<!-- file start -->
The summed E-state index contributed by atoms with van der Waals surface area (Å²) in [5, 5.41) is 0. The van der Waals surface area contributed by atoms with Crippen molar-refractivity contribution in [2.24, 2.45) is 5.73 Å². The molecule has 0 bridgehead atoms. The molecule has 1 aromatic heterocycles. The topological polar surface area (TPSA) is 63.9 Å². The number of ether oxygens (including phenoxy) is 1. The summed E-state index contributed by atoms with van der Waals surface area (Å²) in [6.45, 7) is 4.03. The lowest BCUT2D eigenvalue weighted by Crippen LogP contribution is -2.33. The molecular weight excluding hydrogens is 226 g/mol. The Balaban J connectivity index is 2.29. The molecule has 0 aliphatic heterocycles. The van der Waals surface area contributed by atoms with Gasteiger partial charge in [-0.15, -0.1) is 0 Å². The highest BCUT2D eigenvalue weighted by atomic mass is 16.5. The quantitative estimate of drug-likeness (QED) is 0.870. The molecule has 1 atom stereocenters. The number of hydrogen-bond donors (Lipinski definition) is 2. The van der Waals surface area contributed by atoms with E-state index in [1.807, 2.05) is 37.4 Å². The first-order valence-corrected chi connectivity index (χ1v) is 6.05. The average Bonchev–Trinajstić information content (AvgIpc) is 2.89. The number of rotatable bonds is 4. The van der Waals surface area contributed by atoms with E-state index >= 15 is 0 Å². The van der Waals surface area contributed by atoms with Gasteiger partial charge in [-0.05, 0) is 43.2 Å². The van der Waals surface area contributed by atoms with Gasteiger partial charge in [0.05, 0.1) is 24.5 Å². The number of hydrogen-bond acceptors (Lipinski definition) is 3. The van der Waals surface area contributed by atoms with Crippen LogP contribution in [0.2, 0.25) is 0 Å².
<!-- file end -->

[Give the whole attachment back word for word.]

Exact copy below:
The summed E-state index contributed by atoms with van der Waals surface area (Å²) in [5, 5.41) is 0. The van der Waals surface area contributed by atoms with Crippen molar-refractivity contribution in [2.24, 2.45) is 5.73 Å². The molecule has 0 bridgehead atoms. The molecule has 1 aromatic heterocycles. The topological polar surface area (TPSA) is 63.9 Å². The number of ether oxygens (including phenoxy) is 1. The summed E-state index contributed by atoms with van der Waals surface area (Å²) in [6.45, 7) is 4.03. The lowest BCUT2D eigenvalue weighted by Crippen LogP contribution is -2.33. The molecular weight excluding hydrogens is 226 g/mol. The Balaban J connectivity index is 2.29. The molecule has 0 aliphatic heterocycles. The van der Waals surface area contributed by atoms with Gasteiger partial charge in [-0.15, -0.1) is 0 Å². The highest BCUT2D eigenvalue weighted by atomic mass is 16.5. The quantitative estimate of drug-likeness (QED) is 0.870. The molecule has 1 atom stereocenters. The number of hydrogen-bond donors (Lipinski definition) is 2. The van der Waals surface area contributed by atoms with E-state index in [1.807, 2.05) is 37.4 Å². The first-order valence-corrected chi connectivity index (χ1v) is 6.05. The average Bonchev–Trinajstić information content (AvgIpc) is 2.89. The number of rotatable bonds is 4. The van der Waals surface area contributed by atoms with E-state index >= 15 is 0 Å². The van der Waals surface area contributed by atoms with Gasteiger partial charge in [-0.05, 0) is 43.2 Å². The van der Waals surface area contributed by atoms with Gasteiger partial charge in [0.05, 0.1) is 24.5 Å². The number of hydrogen-bond acceptors (Lipinski definition) is 3. The van der Waals surface area contributed by atoms with Crippen LogP contribution in [0.2, 0.25) is 0 Å².